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Diving at one of the best wreck dives in the world, the SS Yongala Wreck

Name Dive Site:SS Yongala
Depth: 15-33m (49-108ft)
Visibility: 10-30m (32-98ft)
Accessibility: Boat
Inserted/Added by: lars, © Author: Lars Hemel

Rated 4.7, 27 votes

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This beautifull sea snake is searching for food on the well decorated hull of the Yongala wreck.

While there are many shipwrecks along Australia's Great Barrier Reef, one of the best wreck dives is this one, the S.S. Yongala. This ship, made out of steel and timber, sank during a cyclone just about 60 kilometers from Townsville at Cape Bowling Green, taking the lives of all 121 passengers. The wreck lies in the middle of a flat and sandy shipping channel in about 30m of water. You can still see the aft, the rudder and forward masts, engine and steam rooms, toilets, port-holes and most of the name - Yongala - even after almost 100 years in the water.

The wreck is covered in brightly colored soft and hard corals, hydroids and sea fans. Because it is the only hard structure for about 20 kilometers in all directions, it's an attraction to large pelagic like sharks, barracuda and other large fish that have made the wreck their home. In 2001, the groper family came into the news, when the youngest grouper became aggressive. He placed his mouth around one diver's neck and could have broken it with just a simple move. The diver was lucky and only has some teeth scars and bruises.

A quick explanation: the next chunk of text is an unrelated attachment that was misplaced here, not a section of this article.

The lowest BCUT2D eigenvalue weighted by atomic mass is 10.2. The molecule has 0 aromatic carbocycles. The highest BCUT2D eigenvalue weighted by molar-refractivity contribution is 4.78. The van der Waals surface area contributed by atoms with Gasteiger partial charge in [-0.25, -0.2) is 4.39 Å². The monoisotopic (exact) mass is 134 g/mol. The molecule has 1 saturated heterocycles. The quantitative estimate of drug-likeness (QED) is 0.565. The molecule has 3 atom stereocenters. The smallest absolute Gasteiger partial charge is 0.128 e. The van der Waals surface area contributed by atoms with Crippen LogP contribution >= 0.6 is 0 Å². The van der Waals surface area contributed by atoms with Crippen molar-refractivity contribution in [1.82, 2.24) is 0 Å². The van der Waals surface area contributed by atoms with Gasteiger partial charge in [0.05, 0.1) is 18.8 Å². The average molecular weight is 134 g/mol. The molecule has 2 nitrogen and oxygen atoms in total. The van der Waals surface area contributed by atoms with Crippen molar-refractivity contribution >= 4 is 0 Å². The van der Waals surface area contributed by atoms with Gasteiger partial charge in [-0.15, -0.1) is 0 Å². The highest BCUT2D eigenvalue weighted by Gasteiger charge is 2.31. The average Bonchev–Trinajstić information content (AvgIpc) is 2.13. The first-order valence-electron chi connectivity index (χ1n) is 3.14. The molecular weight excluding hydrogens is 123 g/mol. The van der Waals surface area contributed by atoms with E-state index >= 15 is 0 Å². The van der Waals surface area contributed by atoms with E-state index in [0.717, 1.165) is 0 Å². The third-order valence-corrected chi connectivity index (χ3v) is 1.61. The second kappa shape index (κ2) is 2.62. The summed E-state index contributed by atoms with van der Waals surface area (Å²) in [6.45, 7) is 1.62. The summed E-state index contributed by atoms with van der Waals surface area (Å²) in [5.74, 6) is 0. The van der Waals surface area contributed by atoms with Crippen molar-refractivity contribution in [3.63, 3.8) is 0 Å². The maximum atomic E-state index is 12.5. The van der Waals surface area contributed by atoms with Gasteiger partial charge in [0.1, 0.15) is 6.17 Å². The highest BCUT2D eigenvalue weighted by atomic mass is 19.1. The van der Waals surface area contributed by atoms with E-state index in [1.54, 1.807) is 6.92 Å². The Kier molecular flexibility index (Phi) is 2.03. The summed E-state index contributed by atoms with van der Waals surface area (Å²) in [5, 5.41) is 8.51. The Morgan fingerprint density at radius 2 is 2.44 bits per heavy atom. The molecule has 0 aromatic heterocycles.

It is considered as one of the best dives in the world. One you shouldn't miss and when on a trip to Australia, it is definitely a must see.


[Add Message]Messages from readers:

Name: lars, © Author: Lars Hemel

This was one of my best dives ever. I was lucky enough to do this dive multiple times when I did my divemaster course at Magnetic Island. I finished my divemaster course just before the gropers started to become agressive. And I have seen many snakes, gropers, cods and other big fish, that definetely made it my best dive so far.

Name: sophie

Simply FANTASTIC, one of my best dives ever, I didn't even have the time to look at the wreck itself, as there were so many fishes ! And seasnakes, turtles, eagle ray, giant cod etc...Just do it !

Name: scubadivingaustralia

The SS Yongala is a passenger ship that sank on 23 March 1911 off Cape Bowling Green. It was on its way from Melbourne to Cairns when it got trapped in a cyclone. All the 122 people on board of the Yongala died. In 1958 the wreck was discovered south of Townsville and not long after the discovery it became a major dive location and tourist attraction for Townsville. The SS Yongala is 109 meters long and is laying approximately 22 km east of Cape Bowling Green and 89 km south east of Townsville. In the more than 90 years since the SS Yongala sunk the wreck has become an artificial reef and houses a diversity of marine life.

Name: peter